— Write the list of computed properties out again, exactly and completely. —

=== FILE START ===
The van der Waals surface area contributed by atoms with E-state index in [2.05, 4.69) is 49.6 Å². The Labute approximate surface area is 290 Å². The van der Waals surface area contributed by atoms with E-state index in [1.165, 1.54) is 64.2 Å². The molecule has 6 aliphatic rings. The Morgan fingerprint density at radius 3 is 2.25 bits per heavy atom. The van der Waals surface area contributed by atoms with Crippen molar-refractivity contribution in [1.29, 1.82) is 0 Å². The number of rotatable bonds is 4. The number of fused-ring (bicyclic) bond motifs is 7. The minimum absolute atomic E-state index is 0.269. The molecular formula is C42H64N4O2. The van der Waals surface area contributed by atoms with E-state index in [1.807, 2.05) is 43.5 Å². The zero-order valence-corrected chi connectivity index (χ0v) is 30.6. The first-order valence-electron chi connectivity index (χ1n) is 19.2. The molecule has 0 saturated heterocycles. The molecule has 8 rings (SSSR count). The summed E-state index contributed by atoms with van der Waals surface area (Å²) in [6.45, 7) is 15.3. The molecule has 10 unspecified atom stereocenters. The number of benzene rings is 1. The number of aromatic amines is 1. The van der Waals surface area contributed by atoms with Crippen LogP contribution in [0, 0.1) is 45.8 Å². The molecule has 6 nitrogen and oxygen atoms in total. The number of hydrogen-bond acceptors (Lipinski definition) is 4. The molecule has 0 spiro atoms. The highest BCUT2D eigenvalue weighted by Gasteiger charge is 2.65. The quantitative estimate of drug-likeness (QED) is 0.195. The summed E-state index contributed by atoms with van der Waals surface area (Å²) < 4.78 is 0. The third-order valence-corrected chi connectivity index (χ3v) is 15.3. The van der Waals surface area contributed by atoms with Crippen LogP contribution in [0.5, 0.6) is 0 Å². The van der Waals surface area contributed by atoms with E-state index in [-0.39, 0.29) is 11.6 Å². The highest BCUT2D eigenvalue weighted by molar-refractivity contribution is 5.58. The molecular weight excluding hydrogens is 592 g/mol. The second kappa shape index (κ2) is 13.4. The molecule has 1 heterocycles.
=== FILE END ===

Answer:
The van der Waals surface area contributed by atoms with E-state index in [2.05, 4.69) is 49.6 Å². The Labute approximate surface area is 290 Å². The van der Waals surface area contributed by atoms with E-state index in [1.165, 1.54) is 64.2 Å². The molecule has 6 aliphatic rings. The Morgan fingerprint density at radius 3 is 2.25 bits per heavy atom. The van der Waals surface area contributed by atoms with Crippen molar-refractivity contribution in [1.29, 1.82) is 0 Å². The number of rotatable bonds is 4. The number of fused-ring (bicyclic) bond motifs is 7. The minimum absolute atomic E-state index is 0.269. The molecular formula is C42H64N4O2. The van der Waals surface area contributed by atoms with E-state index in [1.807, 2.05) is 43.5 Å². The zero-order valence-corrected chi connectivity index (χ0v) is 30.6. The first-order valence-electron chi connectivity index (χ1n) is 19.2. The molecule has 0 saturated heterocycles. The molecule has 8 rings (SSSR count). The summed E-state index contributed by atoms with van der Waals surface area (Å²) in [6.45, 7) is 15.3. The molecule has 10 unspecified atom stereocenters. The number of benzene rings is 1. The number of aromatic amines is 1. The van der Waals surface area contributed by atoms with Crippen LogP contribution in [0, 0.1) is 45.8 Å². The molecule has 6 nitrogen and oxygen atoms in total. The number of hydrogen-bond acceptors (Lipinski definition) is 4. The molecule has 0 spiro atoms. The highest BCUT2D eigenvalue weighted by Gasteiger charge is 2.65. The quantitative estimate of drug-likeness (QED) is 0.195. The summed E-state index contributed by atoms with van der Waals surface area (Å²) < 4.78 is 0. The third-order valence-corrected chi connectivity index (χ3v) is 15.3. The van der Waals surface area contributed by atoms with Crippen LogP contribution in [0.5, 0.6) is 0 Å². The van der Waals surface area contributed by atoms with E-state index in [-0.39, 0.29) is 11.6 Å². The highest BCUT2D eigenvalue weighted by molar-refractivity contribution is 5.58. The molecular weight excluding hydrogens is 592 g/mol. The second kappa shape index (κ2) is 13.4. The molecule has 1 heterocycles.